I’ve always treated live performance as a very thoughtful, almost meditative thing in some ways. Definitely for me because it allows me to express my work in the best possible way and also keeps me on my toes because you never know what kind of moments will be with a real crowd during a real show. There are some things about being able to play live that are hard to articulate, but it’s a huge honor for me to come back on stage.
I’m a bit of a smaller artist in comparison and had really amazing turnout rates at my shows. I think this is where my music translates best, beyond streaming and recording. A lot of people like to see it up close because I can perform songs in different ways, whether it’s just me or with a band or whatever. This was good because I had done a few live shows over the past year, but nothing in theaters with real people since before the lockdown. So it was nice to walk to the hall and there were already people lining up. Standing in line is something that fascinates me. Granted, I’m not the one doing it, but it’s fun to see it all again.
Seeing people’s faces up close and then the silhouettes of the crowd not so far behind them was not quite like riding a bicycle. The act of playing music was like riding a bicycle, but the nervous energy that comes with playing shows that really should never go away reintroduced itself, and it was really motivating. I mentioned on stage at shows what a privilege it is to perform for real people in the first place, but after something like the last two years being able to announce something and come back on stage and do it again. and having a reaction like before is really reassuring for my sanity.
On social media and also when I first started broadcasting on Twitch, covers were always thrown on my Instagram and my livestreams and the like. There have been a few occasions in my career so far that kind of resonated with people. I think by taking over a song [at live shows], there is as much strategy and science behind it in a creative way as the performance of the original songs too because there are some good moments of connection if you are specific about the cover selection and all that. You, one, give your audience insight into your influences and the things that inspire you, and two, specific to certain songs, where I might have been a little oblivious or what I was listening to while writing stuff. I like to use the covers as backstage narration or as a background to the original music.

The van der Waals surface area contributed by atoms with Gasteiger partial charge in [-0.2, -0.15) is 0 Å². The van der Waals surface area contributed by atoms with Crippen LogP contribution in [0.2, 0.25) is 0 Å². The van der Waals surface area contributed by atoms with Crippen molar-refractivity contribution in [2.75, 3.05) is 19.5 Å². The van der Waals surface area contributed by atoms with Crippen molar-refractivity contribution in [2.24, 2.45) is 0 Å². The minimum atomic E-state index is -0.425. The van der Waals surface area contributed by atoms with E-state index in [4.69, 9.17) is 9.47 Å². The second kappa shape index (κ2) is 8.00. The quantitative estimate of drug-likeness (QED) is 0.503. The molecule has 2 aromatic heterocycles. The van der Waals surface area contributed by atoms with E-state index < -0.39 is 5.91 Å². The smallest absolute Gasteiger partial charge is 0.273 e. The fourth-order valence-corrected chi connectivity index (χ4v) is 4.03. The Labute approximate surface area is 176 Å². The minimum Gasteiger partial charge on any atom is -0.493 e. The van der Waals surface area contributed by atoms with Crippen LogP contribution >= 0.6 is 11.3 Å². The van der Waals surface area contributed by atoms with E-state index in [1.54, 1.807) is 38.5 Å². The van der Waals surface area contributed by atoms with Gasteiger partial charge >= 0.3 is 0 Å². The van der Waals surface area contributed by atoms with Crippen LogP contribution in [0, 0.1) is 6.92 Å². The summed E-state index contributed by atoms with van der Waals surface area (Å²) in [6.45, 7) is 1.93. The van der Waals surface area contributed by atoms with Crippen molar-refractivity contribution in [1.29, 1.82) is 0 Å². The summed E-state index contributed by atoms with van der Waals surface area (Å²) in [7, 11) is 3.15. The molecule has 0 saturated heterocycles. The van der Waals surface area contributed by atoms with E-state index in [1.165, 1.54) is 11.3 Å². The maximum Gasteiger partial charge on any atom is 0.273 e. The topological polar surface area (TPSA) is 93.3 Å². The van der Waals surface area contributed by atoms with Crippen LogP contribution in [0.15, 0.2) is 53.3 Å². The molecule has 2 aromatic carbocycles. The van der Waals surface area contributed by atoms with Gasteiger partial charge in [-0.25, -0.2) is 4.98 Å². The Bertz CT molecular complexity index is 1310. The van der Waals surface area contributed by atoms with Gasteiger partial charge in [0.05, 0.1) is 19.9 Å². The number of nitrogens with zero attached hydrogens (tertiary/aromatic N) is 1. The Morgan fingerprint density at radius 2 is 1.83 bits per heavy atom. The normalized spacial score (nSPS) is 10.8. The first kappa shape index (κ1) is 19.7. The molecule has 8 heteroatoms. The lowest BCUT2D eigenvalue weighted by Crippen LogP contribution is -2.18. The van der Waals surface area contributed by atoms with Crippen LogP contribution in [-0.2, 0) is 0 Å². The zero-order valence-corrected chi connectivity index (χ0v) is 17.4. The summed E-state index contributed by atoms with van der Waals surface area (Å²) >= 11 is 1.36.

Every time I check the sound on the guitar, especially me on the acoustics, I always start playing “Faith You Might”. This song has been with me since it was part of my old college band’s second album which never came out. I wrote this song when I was 18 or 19. It’s just a nice fingering style pattern that’s low on the guitar register and is easy to check out, but it’s also a pretty meaningful song to me regardless of all of that. I think because I’m so comfortable with this one, I was excited to play it.
I was also pretty excited to put “Refuse” back in the key rotation as it’s always a fun challenge to pull off the intro without spoiling it. [Laughs] I think since I got this song, I never really did the intro live.
My favorite part of the two shows at the Hotel Café was probably, during the evening, hearing the reactions of people to the beginnings of the songs. There were a few times where I played a few in some sort of medley and I liked listening to the audience come with me because I was picking the songs out of a hat while we were playing them. There was no real rhyme or reason why these were going to be played. It’s nice to hear people hooking up to the songs and, again, after almost two years of absence, to know that there are still people listening and people who want to come to concerts and know the music. song lyrics. It’s something that will never get old for me.
As told to Rania Aniftos.